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The Ahead Journal

#AHEADjournal

A Review of Inclusive Education
& Employment Practices ISSN 2009-8286

Universal Design for Learning – Licence to Learn (UDLL): a European perspective on UDL

Kjetil Knarlag

UDLL & Universell Project Manager

About the Author

Barbara Waters

Journal Editor, AHEAD

About the Author

Introduction

The concept of Universal Design (UD) represents an excellent framework to ensure inclusion for students with disabilities in higher education. The Universal Design for Learning-Licence to Learn (UDLL) project’s vision was the inclusion of students with disabilities in higher education through implementing general principles of Universal Design (UD) and practical solutions from the pedagogical concept of Universal Design for Learning (UDL). UDLL addresses challenges highlighted by the UN Convention on the Rights of Persons with Disabilities (CRPD) and also those contained in the “social dimension” of the Bologna process. This project, funded by the Erasmus+ Programme of the European Union, aimed to demonstrate how Universal Design for learning (UDL) can be the best solution to develop an inclusive learning environment, and a higher quality of learning to the benefit of all students. The project is unique in its use of the voice of the learner to set the stage prior to consulting the other stakeholders.

The aims and objectives of the project have been delivered through the project partners developing their understanding of the inclusive learning environment through working with stakeholders. These stakeholder groups – the student/ learner, academic staff, higher education policy makers and leaders, and the student support staff – contributed to development of the Best Practice Guidelines. The two outcomes represent a ‘Licence to Learn’ for students and stakeholders to enhance an inclusive learning environment to the benefit of all students. Students, with or without a disability, should have the opportunity to enter and succeed in higher education, based on their skills and efforts. UDLL offers an inclusive approach.

Project involvement from the partnership perspective

In this article we explore the journey of the partners – Universell, Norway, the lead partner; SIHO, Belgium and AHEAD, Ireland – in meeting the stated objective

‘to develop a European pathway for the three participating countries on Universal Design of Learning (UDL) and to promote its potential to create quality education for diverse groups of learners. UDL must be placed strategically and be considered as a quality perspective in higher education.’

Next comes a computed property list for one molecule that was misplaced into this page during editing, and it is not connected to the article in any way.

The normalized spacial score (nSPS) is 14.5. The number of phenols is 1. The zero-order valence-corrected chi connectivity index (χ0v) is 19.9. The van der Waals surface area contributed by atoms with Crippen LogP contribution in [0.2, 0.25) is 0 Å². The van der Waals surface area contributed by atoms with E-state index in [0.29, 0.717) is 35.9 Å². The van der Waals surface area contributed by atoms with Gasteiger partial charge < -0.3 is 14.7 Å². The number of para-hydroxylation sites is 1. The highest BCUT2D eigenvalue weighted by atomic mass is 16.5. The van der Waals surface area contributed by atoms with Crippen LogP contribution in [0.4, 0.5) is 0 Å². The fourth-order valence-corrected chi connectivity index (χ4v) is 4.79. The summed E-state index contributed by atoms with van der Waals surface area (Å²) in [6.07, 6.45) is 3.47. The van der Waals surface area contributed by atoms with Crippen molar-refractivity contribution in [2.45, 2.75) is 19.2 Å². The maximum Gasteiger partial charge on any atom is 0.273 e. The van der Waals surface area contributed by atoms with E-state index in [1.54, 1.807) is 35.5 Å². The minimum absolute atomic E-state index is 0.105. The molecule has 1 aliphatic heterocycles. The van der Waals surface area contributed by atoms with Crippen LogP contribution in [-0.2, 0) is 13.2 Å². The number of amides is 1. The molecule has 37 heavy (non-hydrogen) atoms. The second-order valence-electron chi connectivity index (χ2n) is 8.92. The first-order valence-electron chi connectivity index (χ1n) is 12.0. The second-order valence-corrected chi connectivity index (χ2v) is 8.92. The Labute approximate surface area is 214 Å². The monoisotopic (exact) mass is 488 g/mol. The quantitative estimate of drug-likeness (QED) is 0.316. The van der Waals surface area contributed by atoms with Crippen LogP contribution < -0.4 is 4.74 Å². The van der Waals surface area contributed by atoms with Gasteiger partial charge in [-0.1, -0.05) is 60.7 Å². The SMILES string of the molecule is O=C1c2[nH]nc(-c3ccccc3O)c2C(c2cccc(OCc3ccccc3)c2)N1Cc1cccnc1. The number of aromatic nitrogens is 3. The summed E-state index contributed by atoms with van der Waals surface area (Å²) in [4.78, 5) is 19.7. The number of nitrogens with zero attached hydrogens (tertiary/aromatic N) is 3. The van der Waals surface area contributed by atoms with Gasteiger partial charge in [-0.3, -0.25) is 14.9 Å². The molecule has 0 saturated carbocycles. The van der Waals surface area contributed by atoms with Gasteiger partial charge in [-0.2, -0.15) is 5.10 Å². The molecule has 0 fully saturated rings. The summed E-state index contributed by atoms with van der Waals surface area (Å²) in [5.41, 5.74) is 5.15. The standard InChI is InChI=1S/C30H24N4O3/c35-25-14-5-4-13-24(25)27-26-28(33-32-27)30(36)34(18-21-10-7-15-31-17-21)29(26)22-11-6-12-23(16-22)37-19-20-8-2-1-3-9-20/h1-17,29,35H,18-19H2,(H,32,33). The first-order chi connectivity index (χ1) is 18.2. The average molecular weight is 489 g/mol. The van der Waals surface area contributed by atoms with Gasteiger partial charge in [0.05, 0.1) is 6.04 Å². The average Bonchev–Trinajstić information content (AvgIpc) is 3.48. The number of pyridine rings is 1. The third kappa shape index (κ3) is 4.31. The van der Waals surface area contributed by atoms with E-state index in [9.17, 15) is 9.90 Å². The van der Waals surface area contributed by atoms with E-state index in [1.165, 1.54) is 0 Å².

Introducing the project partners

NTNU-Universell, Norway – Coordinating partner. Universell is a section in the Division of Student and Academic affairs at the Norwegian Technical University in Trondheim (NTNU). Universell works on behalf of the Ministry of Education as the national coordinator for accessibility and Universal Design in higher education. The head of Universell, Kjetil Knarlag, was the UDLL Project Manager.

AHEAD, a non-governmental organisation (NGO) and Irish national organisation, whose mission is to promote full access to and full participation in higher education for students with disabilities. Support Centre for Inclusive Higher Education (SIHO) / Hogeschool West-Vlaanderen (HOWEST) a higher education institution in Flanders, Belgium. SIHO supports all Flemish higher education institutions in implementing the UN convention on the rights of persons with disabilities.

The project outputs

Best Practice Guidelines

Universell was responsible for producing and publishing the Best Practice Guidelines (BPG) about Universal Design and Universal Design for learning from four perspectives:

  1. The learner/student
  2. Academic staff
  3. Management and leadership
  4. Student support services

To share knowledge, develop thinking and reflect on the impact of Universal Design in particular areas, four focus group meetings were organised, involving three participants from each country in each category, so that there were nine participants in each workshop. The outputs from these focus groups have been incorporated into the good practice guidelines. The responsibility for organising and recruiting the focus groups was spread amongst the project partners.

The aims of the Best Practice Guidelines are:

  • To enable users to embrace Universal Design and Universal Design for Learning as the best concept for a flexible, creative and inclusive learning environment for the benefit of all learners.
  • To give users the theory, perspectives and practical tools to challenge and change every day working methods

The guidelines address all the important stakeholders within a higher education institution, who have a role to play in the understanding and implementation of the concept. The guidelines are now published on the project website, www.udll.eu and can be found at http://tinyurl.com/hxjw4zy

The Student Toolkit